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THE ROBERT M. PARKER WINE RATING SYSTEM (100 POINTS)

THE ROBERT M. PARKER WINE RATING SYSTEM (100 POINTS)

Robert McDowell Parker Jr. is a retired American wine reviewer who was born on July 23, 1947. He created the Robert M. Parker 100 point wine rating system. This wine rating tool along with his newsletter, “The Wine Advocate” have had a significant impact on the wine industry and, as a result, play a significant role in pricing newly released Bordeaux wines. Through his work he has become the world’s most well-known and influential wine reviewer in modern times.

Wine criticism was usually supportive of wine production or trade until the 1970s. Consumers were unconcerned about the potential conflict of interest that could arise from such a tight association since they read wine reviews to learn more about the world of wine, not necessarily for guidance on how to get quality value for their money. As a result, before Robert Parker, wine critics almost always had a connection to wine production or trading.

Robert Parker’s 100-point rating system, which he created with his friend Victor Morgenroth, is one of the most influential and contentious aspects of his wine criticism. Parker created the technique to combat what he saw as ambiguous or exaggerated ratings by other wine writers, many of whom he accused of having a conflict of interest because they often had a financial stake in the wines they assessed.

Also read: Wine Cultures of Ancient Greece

The scale, which has since been widely duplicated by other publications such as Wine Spectator, assigns a score to each wine based on its odor, color, appearance, bouquet, flavor, and the overall quality level or potential.

100-Point Wine Rating Scale:

  • 96—100 – Extraordinary on a 100-point wine scale
  • 90–95 – Exceptional
  • 80–89 – Slightly above average to excellent
  • 70–79 – Average
  • 60–69 — Lower than Average
  • 50–59 – Unacceptable

Parker is well-known for tasting and rating some of the world’s most prominent and expensive wines. He has undoubtedly sampled most of the world’s best wines.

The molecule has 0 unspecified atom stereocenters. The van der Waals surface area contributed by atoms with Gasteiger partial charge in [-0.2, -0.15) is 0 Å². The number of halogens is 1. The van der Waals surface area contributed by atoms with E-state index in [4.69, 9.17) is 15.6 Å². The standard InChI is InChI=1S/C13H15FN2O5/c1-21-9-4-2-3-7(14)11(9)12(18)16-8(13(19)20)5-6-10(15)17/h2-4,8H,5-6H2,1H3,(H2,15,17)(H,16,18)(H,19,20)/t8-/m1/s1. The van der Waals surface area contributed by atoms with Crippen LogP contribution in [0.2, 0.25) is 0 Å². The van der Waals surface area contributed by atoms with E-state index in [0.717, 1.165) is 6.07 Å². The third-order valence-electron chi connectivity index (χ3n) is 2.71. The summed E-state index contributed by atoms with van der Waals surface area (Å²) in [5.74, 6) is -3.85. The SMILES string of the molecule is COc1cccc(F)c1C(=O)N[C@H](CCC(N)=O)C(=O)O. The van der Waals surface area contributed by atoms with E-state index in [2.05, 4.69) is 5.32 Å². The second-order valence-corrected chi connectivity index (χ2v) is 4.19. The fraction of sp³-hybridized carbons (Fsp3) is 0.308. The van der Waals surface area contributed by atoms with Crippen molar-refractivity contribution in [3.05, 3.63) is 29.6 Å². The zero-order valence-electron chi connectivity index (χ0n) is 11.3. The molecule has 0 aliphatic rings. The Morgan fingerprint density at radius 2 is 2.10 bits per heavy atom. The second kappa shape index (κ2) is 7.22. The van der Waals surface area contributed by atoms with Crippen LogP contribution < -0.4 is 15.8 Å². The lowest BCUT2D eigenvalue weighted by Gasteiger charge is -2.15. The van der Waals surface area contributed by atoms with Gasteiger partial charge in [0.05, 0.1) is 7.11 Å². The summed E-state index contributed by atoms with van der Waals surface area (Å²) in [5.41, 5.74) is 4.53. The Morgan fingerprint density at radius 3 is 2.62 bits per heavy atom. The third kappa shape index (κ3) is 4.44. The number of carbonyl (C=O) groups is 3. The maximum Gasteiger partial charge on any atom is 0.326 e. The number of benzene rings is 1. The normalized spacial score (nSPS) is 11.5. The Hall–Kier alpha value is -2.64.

The Nuts and Bolts of the History of the 100-Point Rating System

  • Robert Parker is a wine critic and lawyer who is known for his influential wine reviews and ratings. He began his career as a wine critic in the 1970s, and he quickly gained a reputation for his in-depth and critical reviews of wines.
  • In 1978, Parker founded The Wine Advocate, a newsletter and website that reviews and rates wines from around the world. The Wine Advocate has a large and loyal following, and it is widely regarded as one of the most influential wine publications in the world.
  • Parker’s 100-point wine scoring system has become widely accepted in the wine industry, and it is now used by many wine critics and publications as a way to rate and review wines. The system is based on a scale from 50 to 100 points, with 50 being the lowest score and 100 being the highest.
  • The 100-point wine scoring system has been both praised and criticized over the years. Some people believe that it is an effective and objective way to evaluate wines, while others argue that it is too subjective and that it oversimplifies the complex qualities of wine. Despite this debate, the 100-point wine scoring system remains popular and widely used in the wine industry.

Learn more about Robert Parker: Biography of Robert Parker and His World of Wine Criticism

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